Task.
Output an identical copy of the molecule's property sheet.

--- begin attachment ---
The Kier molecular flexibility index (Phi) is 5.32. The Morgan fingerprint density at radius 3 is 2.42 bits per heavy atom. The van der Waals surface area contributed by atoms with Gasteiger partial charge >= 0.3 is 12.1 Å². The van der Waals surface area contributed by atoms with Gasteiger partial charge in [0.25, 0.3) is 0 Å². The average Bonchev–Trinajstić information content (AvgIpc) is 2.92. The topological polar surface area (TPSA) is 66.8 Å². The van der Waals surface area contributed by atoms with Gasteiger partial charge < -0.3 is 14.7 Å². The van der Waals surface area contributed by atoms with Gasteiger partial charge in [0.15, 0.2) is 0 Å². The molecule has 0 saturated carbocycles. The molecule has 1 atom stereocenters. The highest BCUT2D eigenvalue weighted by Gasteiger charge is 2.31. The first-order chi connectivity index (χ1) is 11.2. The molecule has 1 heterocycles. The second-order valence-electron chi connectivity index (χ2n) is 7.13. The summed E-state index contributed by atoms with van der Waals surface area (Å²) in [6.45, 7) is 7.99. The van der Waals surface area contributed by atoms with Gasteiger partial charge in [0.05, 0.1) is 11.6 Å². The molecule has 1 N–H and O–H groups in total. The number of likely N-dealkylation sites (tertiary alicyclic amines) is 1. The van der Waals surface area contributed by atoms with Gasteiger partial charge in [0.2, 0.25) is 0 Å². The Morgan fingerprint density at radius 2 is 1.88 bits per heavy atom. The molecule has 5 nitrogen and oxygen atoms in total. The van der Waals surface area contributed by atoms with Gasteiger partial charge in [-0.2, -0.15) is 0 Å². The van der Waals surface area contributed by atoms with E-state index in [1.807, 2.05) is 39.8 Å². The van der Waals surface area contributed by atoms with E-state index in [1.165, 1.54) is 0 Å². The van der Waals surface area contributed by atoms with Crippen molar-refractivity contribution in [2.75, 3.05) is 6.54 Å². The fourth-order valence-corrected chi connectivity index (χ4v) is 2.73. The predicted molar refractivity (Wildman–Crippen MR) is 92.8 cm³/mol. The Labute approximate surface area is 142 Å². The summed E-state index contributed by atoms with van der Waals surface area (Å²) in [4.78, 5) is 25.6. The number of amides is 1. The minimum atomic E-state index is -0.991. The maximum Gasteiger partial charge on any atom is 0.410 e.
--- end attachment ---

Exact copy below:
The Kier molecular flexibility index (Phi) is 5.32. The Morgan fingerprint density at radius 3 is 2.42 bits per heavy atom. The van der Waals surface area contributed by atoms with Gasteiger partial charge >= 0.3 is 12.1 Å². The van der Waals surface area contributed by atoms with Gasteiger partial charge in [0.25, 0.3) is 0 Å². The average Bonchev–Trinajstić information content (AvgIpc) is 2.92. The topological polar surface area (TPSA) is 66.8 Å². The van der Waals surface area contributed by atoms with Gasteiger partial charge < -0.3 is 14.7 Å². The van der Waals surface area contributed by atoms with Gasteiger partial charge in [0.15, 0.2) is 0 Å². The molecule has 0 saturated carbocycles. The molecule has 1 atom stereocenters. The highest BCUT2D eigenvalue weighted by Gasteiger charge is 2.31. The first-order chi connectivity index (χ1) is 11.2. The molecule has 1 heterocycles. The second-order valence-electron chi connectivity index (χ2n) is 7.13. The summed E-state index contributed by atoms with van der Waals surface area (Å²) in [6.45, 7) is 7.99. The van der Waals surface area contributed by atoms with Gasteiger partial charge in [0.05, 0.1) is 11.6 Å². The molecule has 1 N–H and O–H groups in total. The number of likely N-dealkylation sites (tertiary alicyclic amines) is 1. The van der Waals surface area contributed by atoms with Gasteiger partial charge in [0.2, 0.25) is 0 Å². The Morgan fingerprint density at radius 2 is 1.88 bits per heavy atom. The molecule has 5 nitrogen and oxygen atoms in total. The van der Waals surface area contributed by atoms with Gasteiger partial charge in [-0.2, -0.15) is 0 Å². The van der Waals surface area contributed by atoms with E-state index in [1.807, 2.05) is 39.8 Å². The van der Waals surface area contributed by atoms with E-state index in [1.165, 1.54) is 0 Å². The van der Waals surface area contributed by atoms with Crippen molar-refractivity contribution in [2.75, 3.05) is 6.54 Å². The fourth-order valence-corrected chi connectivity index (χ4v) is 2.73. The predicted molar refractivity (Wildman–Crippen MR) is 92.8 cm³/mol. The Labute approximate surface area is 142 Å². The summed E-state index contributed by atoms with van der Waals surface area (Å²) in [4.78, 5) is 25.6. The number of amides is 1. The minimum atomic E-state index is -0.991. The maximum Gasteiger partial charge on any atom is 0.410 e.